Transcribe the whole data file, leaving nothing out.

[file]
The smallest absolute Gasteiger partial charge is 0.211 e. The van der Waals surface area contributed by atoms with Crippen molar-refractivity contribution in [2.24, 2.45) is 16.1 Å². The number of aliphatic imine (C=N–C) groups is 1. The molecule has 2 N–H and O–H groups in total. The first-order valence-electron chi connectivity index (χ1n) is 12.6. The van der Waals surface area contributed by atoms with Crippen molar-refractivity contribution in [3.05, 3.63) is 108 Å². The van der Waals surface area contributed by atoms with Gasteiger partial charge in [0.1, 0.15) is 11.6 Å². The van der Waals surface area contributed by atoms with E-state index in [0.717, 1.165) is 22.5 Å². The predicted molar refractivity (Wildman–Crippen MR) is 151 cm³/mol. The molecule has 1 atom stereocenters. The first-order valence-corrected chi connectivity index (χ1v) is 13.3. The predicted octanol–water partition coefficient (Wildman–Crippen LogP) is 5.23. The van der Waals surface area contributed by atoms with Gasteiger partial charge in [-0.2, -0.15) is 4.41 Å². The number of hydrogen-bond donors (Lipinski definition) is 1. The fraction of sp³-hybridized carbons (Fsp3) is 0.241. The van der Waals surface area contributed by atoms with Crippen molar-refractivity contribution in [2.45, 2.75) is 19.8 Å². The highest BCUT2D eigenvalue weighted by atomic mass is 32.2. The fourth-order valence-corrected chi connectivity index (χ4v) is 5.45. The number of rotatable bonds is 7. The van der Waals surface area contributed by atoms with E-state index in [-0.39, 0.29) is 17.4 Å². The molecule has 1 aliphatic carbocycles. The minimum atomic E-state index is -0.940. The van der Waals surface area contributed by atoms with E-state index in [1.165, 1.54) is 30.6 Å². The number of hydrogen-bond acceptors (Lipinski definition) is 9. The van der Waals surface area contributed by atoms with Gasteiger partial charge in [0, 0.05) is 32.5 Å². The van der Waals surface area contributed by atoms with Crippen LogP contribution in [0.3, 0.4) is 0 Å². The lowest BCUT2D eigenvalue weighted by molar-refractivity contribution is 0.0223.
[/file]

The smallest absolute Gasteiger partial charge is 0.211 e. The van der Waals surface area contributed by atoms with Crippen molar-refractivity contribution in [2.24, 2.45) is 16.1 Å². The number of aliphatic imine (C=N–C) groups is 1. The molecule has 2 N–H and O–H groups in total. The first-order valence-electron chi connectivity index (χ1n) is 12.6. The van der Waals surface area contributed by atoms with Crippen molar-refractivity contribution in [3.05, 3.63) is 108 Å². The van der Waals surface area contributed by atoms with Gasteiger partial charge in [0.1, 0.15) is 11.6 Å². The van der Waals surface area contributed by atoms with E-state index in [0.717, 1.165) is 22.5 Å². The predicted molar refractivity (Wildman–Crippen MR) is 151 cm³/mol. The molecule has 1 atom stereocenters. The first-order valence-corrected chi connectivity index (χ1v) is 13.3. The predicted octanol–water partition coefficient (Wildman–Crippen LogP) is 5.23. The van der Waals surface area contributed by atoms with Gasteiger partial charge in [-0.2, -0.15) is 4.41 Å². The number of hydrogen-bond donors (Lipinski definition) is 1. The fraction of sp³-hybridized carbons (Fsp3) is 0.241. The van der Waals surface area contributed by atoms with Crippen molar-refractivity contribution in [2.45, 2.75) is 19.8 Å². The highest BCUT2D eigenvalue weighted by atomic mass is 32.2. The fourth-order valence-corrected chi connectivity index (χ4v) is 5.45. The number of rotatable bonds is 7. The van der Waals surface area contributed by atoms with E-state index in [-0.39, 0.29) is 17.4 Å². The molecule has 1 aliphatic carbocycles. The minimum atomic E-state index is -0.940. The van der Waals surface area contributed by atoms with E-state index in [1.165, 1.54) is 30.6 Å². The number of hydrogen-bond acceptors (Lipinski definition) is 9. The van der Waals surface area contributed by atoms with Gasteiger partial charge in [0, 0.05) is 32.5 Å². The van der Waals surface area contributed by atoms with Crippen LogP contribution in [0.3, 0.4) is 0 Å². The lowest BCUT2D eigenvalue weighted by molar-refractivity contribution is 0.0223.